Phillip L. Gould

Chapter 9. Time-Dependent Effects

Abstract
The strains in an elastic body may be computed from a specified displacement field using the equations of compatibility, regardless of whether the displacements arise from static or dynamic excitation. The corresponding stresses and, indeed, the displacements themselves may be dependent on the rate characteristics of the loading function. Therefore, the time derivatives of the displacements, i.e., velocities and accelerations, enter into these equations.
Phillip L. Gould

Chapter 10. Energy Principles

Abstract
The theory of elasticity may be developed from energy considerations, leading to the field equations in the form of differential equations. This approach does not promise any computational advantage from the standpoint of analytical solutions, since the same equations found from the classical formulations are produced. However, for the pursuit of numerical solutions, energy methods are extensively developed and are the basis of powerful contemporary programs for solving complex problems in solid mechanics. This development is rather recent and was brought about by the use of the digital computer. This probably explains the relatively few applications of energy methods to elasticity problems found in the classical texts. However, even in the 18th century, the mathematician Leonhard Euler contrasted the direct formulation of the governing differential equations, known then as the method of effective causes, with the energy approach, known then as the method of final causes, in an argument that skillfully blended science and theology (this may have been diplomatic considering the well-known plight of perhaps the first “elastician,” Galileo, a century earlier). Euler wrote [10.1]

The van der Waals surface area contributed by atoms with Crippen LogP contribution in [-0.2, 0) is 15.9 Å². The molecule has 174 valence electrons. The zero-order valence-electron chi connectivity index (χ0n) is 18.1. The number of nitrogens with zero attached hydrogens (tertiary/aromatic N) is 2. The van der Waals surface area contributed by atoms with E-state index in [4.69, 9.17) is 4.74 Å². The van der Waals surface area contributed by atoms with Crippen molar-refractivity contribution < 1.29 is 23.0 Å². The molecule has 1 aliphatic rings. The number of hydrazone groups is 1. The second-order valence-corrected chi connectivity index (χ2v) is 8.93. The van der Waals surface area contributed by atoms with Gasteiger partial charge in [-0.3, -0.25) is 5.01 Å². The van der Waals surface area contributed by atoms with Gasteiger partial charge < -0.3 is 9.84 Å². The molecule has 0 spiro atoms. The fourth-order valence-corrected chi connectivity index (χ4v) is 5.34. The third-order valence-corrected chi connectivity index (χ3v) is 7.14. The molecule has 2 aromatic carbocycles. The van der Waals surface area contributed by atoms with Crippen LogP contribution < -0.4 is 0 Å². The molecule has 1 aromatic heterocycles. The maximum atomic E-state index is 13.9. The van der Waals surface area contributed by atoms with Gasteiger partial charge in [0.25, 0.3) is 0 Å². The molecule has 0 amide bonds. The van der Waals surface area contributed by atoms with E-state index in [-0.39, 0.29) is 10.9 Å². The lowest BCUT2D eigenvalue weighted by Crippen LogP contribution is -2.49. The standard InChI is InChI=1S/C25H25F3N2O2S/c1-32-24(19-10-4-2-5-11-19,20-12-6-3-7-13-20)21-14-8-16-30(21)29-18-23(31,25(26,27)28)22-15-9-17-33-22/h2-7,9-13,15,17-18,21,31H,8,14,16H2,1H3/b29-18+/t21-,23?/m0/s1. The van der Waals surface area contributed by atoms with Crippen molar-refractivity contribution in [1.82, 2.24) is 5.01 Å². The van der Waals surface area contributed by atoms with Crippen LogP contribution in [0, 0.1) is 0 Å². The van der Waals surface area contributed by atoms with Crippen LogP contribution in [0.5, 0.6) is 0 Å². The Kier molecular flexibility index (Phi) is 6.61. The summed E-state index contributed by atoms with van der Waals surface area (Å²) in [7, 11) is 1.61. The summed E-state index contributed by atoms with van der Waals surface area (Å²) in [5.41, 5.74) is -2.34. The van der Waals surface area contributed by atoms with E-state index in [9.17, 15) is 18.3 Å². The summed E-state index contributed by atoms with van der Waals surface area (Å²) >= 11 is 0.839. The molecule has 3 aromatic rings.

Phillip L. Gould

Chapter 11. Strength and Failure Criteria

Abstract
The application of the rigorous methods of analysis embodied in the theory of elasticity is naturally of interest to engineers. While a broad discussion of this issue is beyond our scope, it is of interest to introduce the fundamental basis of such application, namely, the comparison of the analytical results obtained from an elasticity solution to the expected capacity of the resisting material.
Phillip L. Gould

Chapter 12. Something New

Abstract
It was stated in the first introductory Section 1.1 that the theory of elasticity originated in the first half of the 19th century. Most of the original work supporting the presentation in this introductory text is many decades old.
Phillip L. Gould

Backmatter